How to address contributory negligence in your car accident case

A personal injury lawsuit can be an effective means of recovering the compensation you need to offset damages suffered after a car accident. But you bear the burden of proof in this type of case, meaning that the onus is on you to gather and present evidence that shows that the defendant was responsible for your wreck.

That might sound easy enough, but the truth of the matter is that personal injury cases are often fraught with complications. While you might struggle to present sufficient evidence demonstrating causation and the extent of your damages, you might also find yourself defending against allegations of contributory negligence.

What is contributory negligence?

North Carolina is one of the few states in the country that recognizes contributory negligence. Here, you will be denied compensatory recovery if you’re found to be at fault, even to a minimal extent. This can make it hard to win your car accident personal injury case if you’re not careful. So, as you prepare to head into your case, anticipate that contributory negligence will come up and be prepared to effectively counter it.

How can you counter contributory negligence arguments?

Although it can be daunting to face contributory negligence arguments, there are some strategies that you can utilize to protect your interests. This includes doing the following:

  • Analyzing your driving behavior: Since the defense is going to draw your driving behaviors into question, you need to anticipate which facts they’re going to try to use to their advantage. So, before heading into your case, think through the events leading up to your wreck. That way you know where you’ll face difficulty and how you need to counter problematic facts.
  • Rely on expert testimony: Some car accidents are so complicated that it’s hard to figure out how they were caused. That’s why some of these cases end up going to trial. You can secure an expert to help you cut through the uncertainty here. For example, an accident reconstruction expert can assess the evidence at hand, including vehicle resting positions and tire marks, to determine who is to blame for the accident. The written report that this expert generates can be powerful evidence in your case.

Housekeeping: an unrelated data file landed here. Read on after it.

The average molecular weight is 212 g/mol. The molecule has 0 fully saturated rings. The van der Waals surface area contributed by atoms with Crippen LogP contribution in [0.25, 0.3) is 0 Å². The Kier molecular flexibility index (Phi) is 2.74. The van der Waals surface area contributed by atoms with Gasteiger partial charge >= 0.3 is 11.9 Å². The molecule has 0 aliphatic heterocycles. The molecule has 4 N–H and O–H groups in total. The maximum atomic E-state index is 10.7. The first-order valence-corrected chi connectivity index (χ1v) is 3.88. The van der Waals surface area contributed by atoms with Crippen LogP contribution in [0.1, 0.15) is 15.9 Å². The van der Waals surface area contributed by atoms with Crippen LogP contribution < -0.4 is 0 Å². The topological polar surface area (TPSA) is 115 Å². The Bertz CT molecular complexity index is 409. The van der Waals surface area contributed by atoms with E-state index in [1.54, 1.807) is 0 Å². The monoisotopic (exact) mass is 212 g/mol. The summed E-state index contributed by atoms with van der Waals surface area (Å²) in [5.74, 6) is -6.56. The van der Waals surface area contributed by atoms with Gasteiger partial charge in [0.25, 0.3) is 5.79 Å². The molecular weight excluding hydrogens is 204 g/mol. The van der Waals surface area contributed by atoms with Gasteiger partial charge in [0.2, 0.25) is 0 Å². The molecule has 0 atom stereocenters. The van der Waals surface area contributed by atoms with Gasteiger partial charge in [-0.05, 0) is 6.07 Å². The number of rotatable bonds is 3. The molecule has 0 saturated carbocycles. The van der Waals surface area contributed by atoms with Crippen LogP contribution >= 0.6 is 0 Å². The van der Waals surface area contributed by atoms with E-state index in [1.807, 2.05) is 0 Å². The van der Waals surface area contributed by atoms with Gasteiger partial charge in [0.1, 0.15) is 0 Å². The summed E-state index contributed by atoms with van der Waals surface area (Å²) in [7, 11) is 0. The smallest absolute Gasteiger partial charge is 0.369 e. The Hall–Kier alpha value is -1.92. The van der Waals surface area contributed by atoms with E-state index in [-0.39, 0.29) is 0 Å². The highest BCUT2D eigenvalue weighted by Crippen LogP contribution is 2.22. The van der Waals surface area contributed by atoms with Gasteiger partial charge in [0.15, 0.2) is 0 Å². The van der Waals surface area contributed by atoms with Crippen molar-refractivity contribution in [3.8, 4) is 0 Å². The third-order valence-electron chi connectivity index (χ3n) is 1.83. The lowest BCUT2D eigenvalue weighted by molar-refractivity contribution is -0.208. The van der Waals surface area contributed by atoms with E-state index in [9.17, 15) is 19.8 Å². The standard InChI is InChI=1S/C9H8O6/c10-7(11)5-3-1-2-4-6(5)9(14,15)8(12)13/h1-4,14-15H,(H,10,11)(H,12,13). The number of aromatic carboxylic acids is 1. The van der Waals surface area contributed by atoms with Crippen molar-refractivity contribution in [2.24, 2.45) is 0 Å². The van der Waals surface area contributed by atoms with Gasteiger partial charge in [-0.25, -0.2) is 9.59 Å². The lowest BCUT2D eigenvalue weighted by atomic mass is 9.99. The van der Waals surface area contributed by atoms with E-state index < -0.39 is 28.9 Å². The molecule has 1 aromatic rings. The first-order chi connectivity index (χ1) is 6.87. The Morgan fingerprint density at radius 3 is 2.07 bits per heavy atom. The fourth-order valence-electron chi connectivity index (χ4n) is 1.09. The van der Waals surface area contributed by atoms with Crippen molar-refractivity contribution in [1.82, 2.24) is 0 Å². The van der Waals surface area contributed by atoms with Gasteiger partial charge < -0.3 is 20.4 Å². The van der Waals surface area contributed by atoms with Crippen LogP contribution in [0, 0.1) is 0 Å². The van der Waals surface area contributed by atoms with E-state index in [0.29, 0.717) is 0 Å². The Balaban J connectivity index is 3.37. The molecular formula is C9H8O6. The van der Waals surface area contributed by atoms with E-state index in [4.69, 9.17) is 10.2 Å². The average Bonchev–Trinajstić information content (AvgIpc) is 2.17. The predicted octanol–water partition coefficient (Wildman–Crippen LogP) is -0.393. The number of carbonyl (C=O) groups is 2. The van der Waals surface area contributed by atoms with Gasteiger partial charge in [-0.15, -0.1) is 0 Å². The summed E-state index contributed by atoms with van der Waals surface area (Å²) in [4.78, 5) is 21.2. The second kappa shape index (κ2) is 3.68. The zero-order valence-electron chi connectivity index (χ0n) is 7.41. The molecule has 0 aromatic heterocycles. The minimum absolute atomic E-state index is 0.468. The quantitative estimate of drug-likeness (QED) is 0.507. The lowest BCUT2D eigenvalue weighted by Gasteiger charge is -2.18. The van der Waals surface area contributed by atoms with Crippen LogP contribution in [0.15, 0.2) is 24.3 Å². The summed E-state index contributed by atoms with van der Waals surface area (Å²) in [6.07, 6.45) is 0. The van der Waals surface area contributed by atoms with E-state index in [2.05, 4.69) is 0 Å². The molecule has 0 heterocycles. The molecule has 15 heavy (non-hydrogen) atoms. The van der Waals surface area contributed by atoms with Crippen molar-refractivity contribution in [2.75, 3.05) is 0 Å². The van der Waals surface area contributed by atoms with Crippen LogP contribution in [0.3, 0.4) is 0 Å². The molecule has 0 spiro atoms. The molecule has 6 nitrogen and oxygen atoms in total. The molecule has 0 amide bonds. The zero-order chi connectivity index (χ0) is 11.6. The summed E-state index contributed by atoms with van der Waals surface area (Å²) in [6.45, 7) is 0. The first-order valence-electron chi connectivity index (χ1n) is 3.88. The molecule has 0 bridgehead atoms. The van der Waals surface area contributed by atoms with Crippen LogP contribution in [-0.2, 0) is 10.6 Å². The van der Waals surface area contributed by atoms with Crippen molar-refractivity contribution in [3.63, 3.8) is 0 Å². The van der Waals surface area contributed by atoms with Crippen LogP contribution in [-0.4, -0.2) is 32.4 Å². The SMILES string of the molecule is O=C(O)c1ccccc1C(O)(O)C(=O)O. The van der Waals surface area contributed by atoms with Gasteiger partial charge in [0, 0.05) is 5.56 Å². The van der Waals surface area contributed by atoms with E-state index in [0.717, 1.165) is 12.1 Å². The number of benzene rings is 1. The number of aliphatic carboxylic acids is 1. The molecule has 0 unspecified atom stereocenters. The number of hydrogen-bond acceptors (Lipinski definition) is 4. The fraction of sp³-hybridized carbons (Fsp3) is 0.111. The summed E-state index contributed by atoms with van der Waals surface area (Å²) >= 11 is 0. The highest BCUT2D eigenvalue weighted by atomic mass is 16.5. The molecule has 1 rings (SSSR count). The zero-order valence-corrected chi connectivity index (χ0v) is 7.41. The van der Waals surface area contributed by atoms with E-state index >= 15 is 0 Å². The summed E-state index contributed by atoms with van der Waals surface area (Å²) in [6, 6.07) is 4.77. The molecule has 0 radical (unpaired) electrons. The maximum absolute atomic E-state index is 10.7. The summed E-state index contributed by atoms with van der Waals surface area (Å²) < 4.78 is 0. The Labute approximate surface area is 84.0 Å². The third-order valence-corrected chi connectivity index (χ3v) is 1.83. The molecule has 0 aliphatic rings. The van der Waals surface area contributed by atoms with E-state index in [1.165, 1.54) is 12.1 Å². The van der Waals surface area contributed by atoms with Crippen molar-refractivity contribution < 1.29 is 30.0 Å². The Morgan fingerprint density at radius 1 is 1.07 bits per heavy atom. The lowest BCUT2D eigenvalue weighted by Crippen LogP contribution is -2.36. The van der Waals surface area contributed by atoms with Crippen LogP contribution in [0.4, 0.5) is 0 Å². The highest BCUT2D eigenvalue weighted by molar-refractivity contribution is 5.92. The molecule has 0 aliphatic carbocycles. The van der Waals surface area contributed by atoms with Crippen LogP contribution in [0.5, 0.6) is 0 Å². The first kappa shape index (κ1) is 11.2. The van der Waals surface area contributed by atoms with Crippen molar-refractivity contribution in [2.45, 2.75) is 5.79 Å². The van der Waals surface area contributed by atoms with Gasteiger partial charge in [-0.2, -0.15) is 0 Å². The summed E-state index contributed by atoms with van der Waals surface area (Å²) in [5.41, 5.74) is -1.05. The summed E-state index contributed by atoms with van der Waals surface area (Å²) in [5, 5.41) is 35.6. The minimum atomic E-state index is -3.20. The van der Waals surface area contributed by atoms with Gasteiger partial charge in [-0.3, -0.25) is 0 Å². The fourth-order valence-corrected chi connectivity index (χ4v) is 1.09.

• Address issues with witness reliability: The defense is going to rely on its witnesses’ testimony to try to paint you as someone who contributed to the accident in question. You might be able to diminish the power of this evidence, though, by attacking witness credibility. There may be several ways to do this, too, such as by deposing those witnesses to draw out inconsistent statements that you can point out at trial, or by showing that the witness is motivated to testify against you for some reason. By discrediting these witnesses, you can increase your chances of winning your case.
Do what you can to protect your personal injury case

There’s a lot that goes into building an effective personal injury case. While you’ll need to aggressively collect and present evidence that seeks to impose liability on the defendant, you also need to be prepared to defend your own driving actions. If you don’t adequately prepare your claim, then you could put your recovery at risk. That’s an outcome you want to avoid.

We understand that building your personal injury case can be stressful, especially knowing that you could be denied everything if your case is as strong as possible. But you can find support for building your case. So, if you want assistance with your claim, then please research the personal injury lawsuit process more fully and find answers to any lingering questions that you might have.

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